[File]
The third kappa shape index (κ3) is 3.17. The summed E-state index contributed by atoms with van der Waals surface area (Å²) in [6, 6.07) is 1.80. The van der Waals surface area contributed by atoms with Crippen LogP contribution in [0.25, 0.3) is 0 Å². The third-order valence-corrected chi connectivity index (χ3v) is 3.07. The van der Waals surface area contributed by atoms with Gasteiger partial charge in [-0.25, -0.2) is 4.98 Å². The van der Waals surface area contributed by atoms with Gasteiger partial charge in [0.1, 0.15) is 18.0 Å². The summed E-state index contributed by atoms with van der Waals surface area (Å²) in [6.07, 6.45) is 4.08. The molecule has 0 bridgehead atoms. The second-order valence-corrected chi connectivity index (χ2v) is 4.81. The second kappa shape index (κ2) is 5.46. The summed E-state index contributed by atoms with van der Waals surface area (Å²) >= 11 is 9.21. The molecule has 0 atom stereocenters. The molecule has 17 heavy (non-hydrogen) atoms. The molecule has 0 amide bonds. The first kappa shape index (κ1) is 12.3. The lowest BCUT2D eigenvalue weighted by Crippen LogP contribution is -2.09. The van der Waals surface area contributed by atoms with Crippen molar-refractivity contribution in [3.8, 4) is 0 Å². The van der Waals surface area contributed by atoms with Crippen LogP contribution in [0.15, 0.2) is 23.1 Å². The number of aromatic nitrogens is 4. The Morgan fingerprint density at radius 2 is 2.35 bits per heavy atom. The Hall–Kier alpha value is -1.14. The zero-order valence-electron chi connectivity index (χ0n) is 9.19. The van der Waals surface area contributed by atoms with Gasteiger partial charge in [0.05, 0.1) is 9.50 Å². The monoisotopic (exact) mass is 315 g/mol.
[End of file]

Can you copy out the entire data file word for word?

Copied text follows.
The third kappa shape index (κ3) is 3.17. The summed E-state index contributed by atoms with van der Waals surface area (Å²) in [6, 6.07) is 1.80. The van der Waals surface area contributed by atoms with Crippen LogP contribution in [0.25, 0.3) is 0 Å². The third-order valence-corrected chi connectivity index (χ3v) is 3.07. The van der Waals surface area contributed by atoms with Gasteiger partial charge in [-0.25, -0.2) is 4.98 Å². The van der Waals surface area contributed by atoms with Gasteiger partial charge in [0.1, 0.15) is 18.0 Å². The summed E-state index contributed by atoms with van der Waals surface area (Å²) in [6.07, 6.45) is 4.08. The molecule has 0 bridgehead atoms. The second-order valence-corrected chi connectivity index (χ2v) is 4.81. The second kappa shape index (κ2) is 5.46. The summed E-state index contributed by atoms with van der Waals surface area (Å²) >= 11 is 9.21. The molecule has 0 atom stereocenters. The molecule has 17 heavy (non-hydrogen) atoms. The molecule has 0 amide bonds. The first kappa shape index (κ1) is 12.3. The lowest BCUT2D eigenvalue weighted by Crippen LogP contribution is -2.09. The van der Waals surface area contributed by atoms with Crippen molar-refractivity contribution in [3.8, 4) is 0 Å². The van der Waals surface area contributed by atoms with Crippen LogP contribution in [0.15, 0.2) is 23.1 Å². The number of aromatic nitrogens is 4. The Morgan fingerprint density at radius 2 is 2.35 bits per heavy atom. The Hall–Kier alpha value is -1.14. The zero-order valence-electron chi connectivity index (χ0n) is 9.19. The van der Waals surface area contributed by atoms with Gasteiger partial charge in [0.05, 0.1) is 9.50 Å². The monoisotopic (exact) mass is 315 g/mol.